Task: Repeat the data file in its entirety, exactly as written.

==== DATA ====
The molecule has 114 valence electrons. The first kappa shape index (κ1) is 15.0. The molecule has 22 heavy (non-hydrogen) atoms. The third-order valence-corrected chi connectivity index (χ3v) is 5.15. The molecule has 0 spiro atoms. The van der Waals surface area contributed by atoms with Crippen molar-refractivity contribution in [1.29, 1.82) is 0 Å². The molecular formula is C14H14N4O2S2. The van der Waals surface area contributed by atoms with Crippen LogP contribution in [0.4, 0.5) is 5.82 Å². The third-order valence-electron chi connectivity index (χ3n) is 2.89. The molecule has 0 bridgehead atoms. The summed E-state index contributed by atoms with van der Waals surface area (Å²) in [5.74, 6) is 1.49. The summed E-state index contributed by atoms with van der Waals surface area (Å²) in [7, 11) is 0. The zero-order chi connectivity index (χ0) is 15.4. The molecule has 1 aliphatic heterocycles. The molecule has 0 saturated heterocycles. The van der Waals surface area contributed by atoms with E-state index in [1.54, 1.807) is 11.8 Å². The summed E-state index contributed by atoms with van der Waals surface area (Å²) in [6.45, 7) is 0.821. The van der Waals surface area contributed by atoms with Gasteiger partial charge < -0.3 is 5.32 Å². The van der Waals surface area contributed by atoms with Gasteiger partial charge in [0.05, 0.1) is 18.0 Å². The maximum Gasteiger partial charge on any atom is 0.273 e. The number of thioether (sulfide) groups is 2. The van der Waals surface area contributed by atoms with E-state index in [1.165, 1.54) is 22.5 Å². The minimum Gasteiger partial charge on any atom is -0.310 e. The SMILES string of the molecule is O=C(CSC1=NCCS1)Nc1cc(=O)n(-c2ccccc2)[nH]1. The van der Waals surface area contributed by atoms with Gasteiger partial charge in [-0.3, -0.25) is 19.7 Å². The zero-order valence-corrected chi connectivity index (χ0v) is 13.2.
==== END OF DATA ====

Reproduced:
The molecule has 114 valence electrons. The first kappa shape index (κ1) is 15.0. The molecule has 22 heavy (non-hydrogen) atoms. The third-order valence-corrected chi connectivity index (χ3v) is 5.15. The molecule has 0 spiro atoms. The van der Waals surface area contributed by atoms with Crippen molar-refractivity contribution in [1.29, 1.82) is 0 Å². The molecular formula is C14H14N4O2S2. The van der Waals surface area contributed by atoms with Crippen LogP contribution in [0.4, 0.5) is 5.82 Å². The third-order valence-electron chi connectivity index (χ3n) is 2.89. The molecule has 0 bridgehead atoms. The summed E-state index contributed by atoms with van der Waals surface area (Å²) in [5.74, 6) is 1.49. The summed E-state index contributed by atoms with van der Waals surface area (Å²) in [7, 11) is 0. The zero-order chi connectivity index (χ0) is 15.4. The molecule has 1 aliphatic heterocycles. The molecule has 0 saturated heterocycles. The van der Waals surface area contributed by atoms with E-state index in [1.54, 1.807) is 11.8 Å². The summed E-state index contributed by atoms with van der Waals surface area (Å²) in [6.45, 7) is 0.821. The van der Waals surface area contributed by atoms with Gasteiger partial charge < -0.3 is 5.32 Å². The van der Waals surface area contributed by atoms with Gasteiger partial charge in [0.05, 0.1) is 18.0 Å². The maximum Gasteiger partial charge on any atom is 0.273 e. The number of thioether (sulfide) groups is 2. The van der Waals surface area contributed by atoms with E-state index in [1.165, 1.54) is 22.5 Å². The minimum Gasteiger partial charge on any atom is -0.310 e. The SMILES string of the molecule is O=C(CSC1=NCCS1)Nc1cc(=O)n(-c2ccccc2)[nH]1. The van der Waals surface area contributed by atoms with Gasteiger partial charge in [-0.3, -0.25) is 19.7 Å². The zero-order valence-corrected chi connectivity index (χ0v) is 13.2.